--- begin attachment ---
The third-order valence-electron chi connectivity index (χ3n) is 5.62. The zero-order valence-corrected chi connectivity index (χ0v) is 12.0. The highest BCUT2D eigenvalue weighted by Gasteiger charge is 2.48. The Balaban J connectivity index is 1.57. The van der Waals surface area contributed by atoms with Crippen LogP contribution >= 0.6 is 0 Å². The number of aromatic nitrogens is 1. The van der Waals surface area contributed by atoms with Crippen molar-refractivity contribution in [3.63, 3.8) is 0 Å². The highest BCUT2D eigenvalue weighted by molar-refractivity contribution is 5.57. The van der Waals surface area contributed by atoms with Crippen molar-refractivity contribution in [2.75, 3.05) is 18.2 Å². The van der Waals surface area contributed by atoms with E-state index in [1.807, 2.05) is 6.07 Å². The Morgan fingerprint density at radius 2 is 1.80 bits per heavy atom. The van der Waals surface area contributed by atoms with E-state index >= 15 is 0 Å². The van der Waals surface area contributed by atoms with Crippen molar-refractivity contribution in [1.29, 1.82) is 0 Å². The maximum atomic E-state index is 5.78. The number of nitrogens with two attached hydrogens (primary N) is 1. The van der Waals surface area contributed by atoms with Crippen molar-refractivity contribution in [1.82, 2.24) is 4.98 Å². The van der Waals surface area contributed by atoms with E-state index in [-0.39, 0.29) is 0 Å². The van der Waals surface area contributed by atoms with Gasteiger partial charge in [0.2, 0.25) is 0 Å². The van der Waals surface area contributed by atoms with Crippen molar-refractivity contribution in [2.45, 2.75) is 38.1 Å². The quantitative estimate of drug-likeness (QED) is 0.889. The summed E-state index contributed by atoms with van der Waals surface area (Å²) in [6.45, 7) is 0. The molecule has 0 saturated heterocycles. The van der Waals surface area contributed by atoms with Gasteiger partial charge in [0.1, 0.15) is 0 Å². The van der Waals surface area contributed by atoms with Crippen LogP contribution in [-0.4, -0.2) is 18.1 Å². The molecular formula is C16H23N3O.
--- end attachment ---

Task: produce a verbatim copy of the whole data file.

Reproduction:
The third-order valence-electron chi connectivity index (χ3n) is 5.62. The zero-order valence-corrected chi connectivity index (χ0v) is 12.0. The highest BCUT2D eigenvalue weighted by Gasteiger charge is 2.48. The Balaban J connectivity index is 1.57. The van der Waals surface area contributed by atoms with Crippen LogP contribution >= 0.6 is 0 Å². The number of aromatic nitrogens is 1. The van der Waals surface area contributed by atoms with Crippen molar-refractivity contribution in [3.63, 3.8) is 0 Å². The highest BCUT2D eigenvalue weighted by molar-refractivity contribution is 5.57. The van der Waals surface area contributed by atoms with Crippen molar-refractivity contribution in [2.75, 3.05) is 18.2 Å². The van der Waals surface area contributed by atoms with E-state index in [1.807, 2.05) is 6.07 Å². The Morgan fingerprint density at radius 2 is 1.80 bits per heavy atom. The van der Waals surface area contributed by atoms with E-state index >= 15 is 0 Å². The van der Waals surface area contributed by atoms with Crippen molar-refractivity contribution in [1.29, 1.82) is 0 Å². The maximum atomic E-state index is 5.78. The number of nitrogens with two attached hydrogens (primary N) is 1. The van der Waals surface area contributed by atoms with Crippen molar-refractivity contribution in [1.82, 2.24) is 4.98 Å². The van der Waals surface area contributed by atoms with E-state index in [-0.39, 0.29) is 0 Å². The van der Waals surface area contributed by atoms with Gasteiger partial charge in [0.2, 0.25) is 0 Å². The van der Waals surface area contributed by atoms with Crippen molar-refractivity contribution in [2.45, 2.75) is 38.1 Å². The quantitative estimate of drug-likeness (QED) is 0.889. The summed E-state index contributed by atoms with van der Waals surface area (Å²) in [6.45, 7) is 0. The molecule has 0 saturated heterocycles. The van der Waals surface area contributed by atoms with Gasteiger partial charge in [0.1, 0.15) is 0 Å². The van der Waals surface area contributed by atoms with Crippen LogP contribution in [-0.4, -0.2) is 18.1 Å². The molecular formula is C16H23N3O.